On the southeast corner of Saskatchewan Drive and Elphinstone Street residents may notice a bit more colour than usual. A collaboration between the City of Regina, Arch Transco, artist Geanna Dunbar, Street Culture Project and Sleek Signs, this project added art and visual interest to a heavily used corner in an otherwise utilitarian part of the city.
Geanna Dunbar is a Cree – Metis mixed media, spoken word artist and entrepreneur from Regina, Saskatchewan. She works in mixed media collage, sculpture, acrylic, street art, chalkboard, window painting, body piercing, tattooing and her poetry often reflects real life issues and art. With a special interest in sustainable art and interdisciplinary community collaboration, Geanna often sets personal challenges that help her grow and deepen her relationship with her environment and with others.
She recently completed an apprenticeship program involving traditional Indigenous tattooing practices. Other projects have included murals, vinyl wraps and snow sculpting exhibits for Frost Festival.
Tapwe (the Truth) showcases the years of the Treaty 4 trading posts and fur trade. The fiddle is a representation of Métis fiddlers who were cultural ambassadors. The music’s role in legal, political, and cultural considerations are often overlooked. The top raccoon tail and the bison plays homage to the fur and meat trade, as a lot of Indigenous and Métis people were hired to hunt for colonizers. Indigenous People were trappers, guides, interpreters, voyageurs, dock and warehouse workers, and canoe operators. The flowers clearing a path around the fiddle between the bison as well as the dots represents the artwork and tattooing practices of the Métis and Cree people who have lost those practices over years of cultural genocide. The bottom is traditional beading, shaped as a sun rising or setting - reminding us that we are still here, just as the sun rises and falls.
The Glockenspiel honours the contributions of Regina’s German and multicultural communities and is a symbol of the City’s commitment to diversity and conserving cultural heritage assets. It was reinstalled in Pat Fiacco Plaza in October 2020 and adds to the cultural vibrancy of Regina’s downtown.
In addition to restoration of the bell system and controller, the process to reinstall the Glockenspiel involved stakeholder engagement and the establishment of a local Program Advisory Committee.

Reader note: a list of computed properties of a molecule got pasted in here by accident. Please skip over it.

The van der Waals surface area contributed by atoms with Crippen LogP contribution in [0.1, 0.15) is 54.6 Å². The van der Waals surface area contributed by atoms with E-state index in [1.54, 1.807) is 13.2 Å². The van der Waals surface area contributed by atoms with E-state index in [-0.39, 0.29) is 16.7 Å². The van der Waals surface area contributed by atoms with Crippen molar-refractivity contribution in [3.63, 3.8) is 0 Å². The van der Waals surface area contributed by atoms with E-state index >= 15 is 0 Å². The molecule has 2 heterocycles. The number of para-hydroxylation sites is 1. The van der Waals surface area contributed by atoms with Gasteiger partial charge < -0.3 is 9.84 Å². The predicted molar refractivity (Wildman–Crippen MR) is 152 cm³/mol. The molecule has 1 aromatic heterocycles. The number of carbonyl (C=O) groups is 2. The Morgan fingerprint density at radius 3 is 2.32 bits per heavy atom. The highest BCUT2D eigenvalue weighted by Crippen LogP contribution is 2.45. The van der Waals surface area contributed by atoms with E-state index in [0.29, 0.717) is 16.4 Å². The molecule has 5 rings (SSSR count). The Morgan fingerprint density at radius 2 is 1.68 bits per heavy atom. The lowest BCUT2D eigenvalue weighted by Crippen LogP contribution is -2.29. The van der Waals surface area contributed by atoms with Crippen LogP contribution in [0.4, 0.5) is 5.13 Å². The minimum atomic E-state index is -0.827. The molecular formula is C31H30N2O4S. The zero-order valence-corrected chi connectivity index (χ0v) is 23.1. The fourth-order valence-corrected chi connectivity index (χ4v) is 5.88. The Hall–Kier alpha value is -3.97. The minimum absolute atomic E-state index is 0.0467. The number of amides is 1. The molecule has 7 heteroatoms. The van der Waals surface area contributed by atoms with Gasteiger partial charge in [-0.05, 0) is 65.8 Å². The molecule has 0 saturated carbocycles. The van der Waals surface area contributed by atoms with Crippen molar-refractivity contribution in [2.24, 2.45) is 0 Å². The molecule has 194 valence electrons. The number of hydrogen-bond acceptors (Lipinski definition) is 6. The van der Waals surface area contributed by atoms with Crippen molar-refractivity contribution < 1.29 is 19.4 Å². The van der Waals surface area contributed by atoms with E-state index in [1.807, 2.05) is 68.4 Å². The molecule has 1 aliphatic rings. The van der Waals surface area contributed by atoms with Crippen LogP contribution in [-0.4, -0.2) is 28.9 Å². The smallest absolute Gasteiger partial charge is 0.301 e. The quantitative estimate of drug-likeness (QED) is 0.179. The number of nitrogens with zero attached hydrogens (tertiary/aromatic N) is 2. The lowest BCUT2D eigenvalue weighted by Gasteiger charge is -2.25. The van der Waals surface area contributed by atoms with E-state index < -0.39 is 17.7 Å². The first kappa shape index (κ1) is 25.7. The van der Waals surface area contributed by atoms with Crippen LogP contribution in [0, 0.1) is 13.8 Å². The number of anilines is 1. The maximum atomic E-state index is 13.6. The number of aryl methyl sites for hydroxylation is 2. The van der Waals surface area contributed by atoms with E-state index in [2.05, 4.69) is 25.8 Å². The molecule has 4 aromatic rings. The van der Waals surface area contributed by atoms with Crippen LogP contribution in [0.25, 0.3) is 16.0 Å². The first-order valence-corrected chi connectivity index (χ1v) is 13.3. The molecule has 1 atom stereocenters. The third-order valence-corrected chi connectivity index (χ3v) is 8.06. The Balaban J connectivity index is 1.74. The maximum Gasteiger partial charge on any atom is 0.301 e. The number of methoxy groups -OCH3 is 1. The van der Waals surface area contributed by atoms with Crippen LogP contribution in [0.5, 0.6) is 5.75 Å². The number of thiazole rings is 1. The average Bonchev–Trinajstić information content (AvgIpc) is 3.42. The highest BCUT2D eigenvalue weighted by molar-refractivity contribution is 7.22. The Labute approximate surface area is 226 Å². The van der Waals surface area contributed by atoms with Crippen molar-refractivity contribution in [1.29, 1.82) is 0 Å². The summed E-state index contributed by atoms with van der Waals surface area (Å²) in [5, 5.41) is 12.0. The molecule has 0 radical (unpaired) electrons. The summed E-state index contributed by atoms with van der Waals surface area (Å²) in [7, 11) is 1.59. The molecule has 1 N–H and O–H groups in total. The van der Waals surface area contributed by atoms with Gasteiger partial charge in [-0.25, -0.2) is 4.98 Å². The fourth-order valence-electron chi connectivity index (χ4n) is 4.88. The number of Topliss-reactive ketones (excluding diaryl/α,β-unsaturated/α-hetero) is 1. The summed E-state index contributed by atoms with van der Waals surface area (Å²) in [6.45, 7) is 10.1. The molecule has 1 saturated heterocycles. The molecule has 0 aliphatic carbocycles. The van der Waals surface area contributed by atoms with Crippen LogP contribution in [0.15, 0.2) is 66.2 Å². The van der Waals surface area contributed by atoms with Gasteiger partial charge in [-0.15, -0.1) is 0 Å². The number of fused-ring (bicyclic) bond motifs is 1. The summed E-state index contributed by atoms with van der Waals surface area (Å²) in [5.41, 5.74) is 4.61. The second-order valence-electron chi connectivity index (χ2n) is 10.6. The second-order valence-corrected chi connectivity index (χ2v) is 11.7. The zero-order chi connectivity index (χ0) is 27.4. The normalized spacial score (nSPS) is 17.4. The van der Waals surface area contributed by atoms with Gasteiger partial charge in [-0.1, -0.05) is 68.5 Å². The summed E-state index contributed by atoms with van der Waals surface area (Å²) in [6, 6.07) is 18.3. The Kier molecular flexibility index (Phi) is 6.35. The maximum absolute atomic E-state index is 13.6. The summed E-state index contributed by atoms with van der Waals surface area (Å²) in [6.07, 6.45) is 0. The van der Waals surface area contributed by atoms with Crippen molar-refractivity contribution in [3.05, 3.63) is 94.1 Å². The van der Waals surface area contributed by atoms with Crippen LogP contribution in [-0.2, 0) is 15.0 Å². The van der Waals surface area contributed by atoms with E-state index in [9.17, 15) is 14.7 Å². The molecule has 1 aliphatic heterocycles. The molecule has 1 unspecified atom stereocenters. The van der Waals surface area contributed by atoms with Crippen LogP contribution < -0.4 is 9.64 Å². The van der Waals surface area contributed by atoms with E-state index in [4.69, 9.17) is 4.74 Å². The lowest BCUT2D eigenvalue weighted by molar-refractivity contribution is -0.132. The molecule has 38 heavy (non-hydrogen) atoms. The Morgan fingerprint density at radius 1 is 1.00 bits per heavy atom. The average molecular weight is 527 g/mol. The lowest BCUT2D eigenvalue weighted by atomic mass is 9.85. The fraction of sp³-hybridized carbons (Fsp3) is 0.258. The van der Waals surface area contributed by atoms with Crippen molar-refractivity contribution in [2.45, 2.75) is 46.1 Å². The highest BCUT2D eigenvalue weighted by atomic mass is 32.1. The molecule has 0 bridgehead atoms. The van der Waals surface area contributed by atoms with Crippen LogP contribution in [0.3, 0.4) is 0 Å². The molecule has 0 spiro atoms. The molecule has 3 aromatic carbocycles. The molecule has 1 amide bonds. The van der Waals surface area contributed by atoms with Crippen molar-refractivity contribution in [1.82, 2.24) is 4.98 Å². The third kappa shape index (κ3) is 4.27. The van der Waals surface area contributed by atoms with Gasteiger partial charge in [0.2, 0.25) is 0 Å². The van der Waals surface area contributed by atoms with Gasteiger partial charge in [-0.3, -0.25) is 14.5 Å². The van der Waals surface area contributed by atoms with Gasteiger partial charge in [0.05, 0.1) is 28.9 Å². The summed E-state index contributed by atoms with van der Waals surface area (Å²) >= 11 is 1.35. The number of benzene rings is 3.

In April 2021, the City initiated a review of the Glockenspiel programming. The purpose of this review was to understand how the Glockenspiel is contributing to the experience of residents and others in the downtown area. View survey results.
Public Art Projects
The City of Regina commissions art installations to enhance the interior and exterior of public places in the Queen City. Commissions are done in collaboration with the Civic Arts Collection Committee and the community. Some of the selection criteria used includes:
- artistic merit, authenticity, and quality of the work
- suitability for the chosen location
- accessibility and public acceptability
- significance for our city
The City of Regina administers the care of numerous public art pieces. The artwork is maintained by the Art Preparator of the Civic Art Collection through the Cultural Development Branch. Here are videos of some of Regina's public art.
Civic Art Collection
Some of the oldest pieces in the City's collections are portraits of Regina’s earliest mayors and scenes of Regina at the turn of the 20th century. Today, the Civic Art Collection holds over 330 pieces of fine art and can be seen at City Hall and all of the city-owned and operated facilities in Regina. The purpose of the Civic Art Collection is to:
- Develop, manage and preserve an art collection that will enhance the interior and exterior of public places in the City of Regina.
- Demonstrate that the City of Regina recognizes its responsibility to preserve art objects which have historic and/or aesthetic significance, and to acquire art objects whose quality and associations are such that they will have continuing significance to the City.
- Encourage and benefit resident artists and crafts people, professional and amateur.
- Demonstrate the City's commitment to the value of historic and contemporary art, which will inform, enlighten and enhance the life of the community.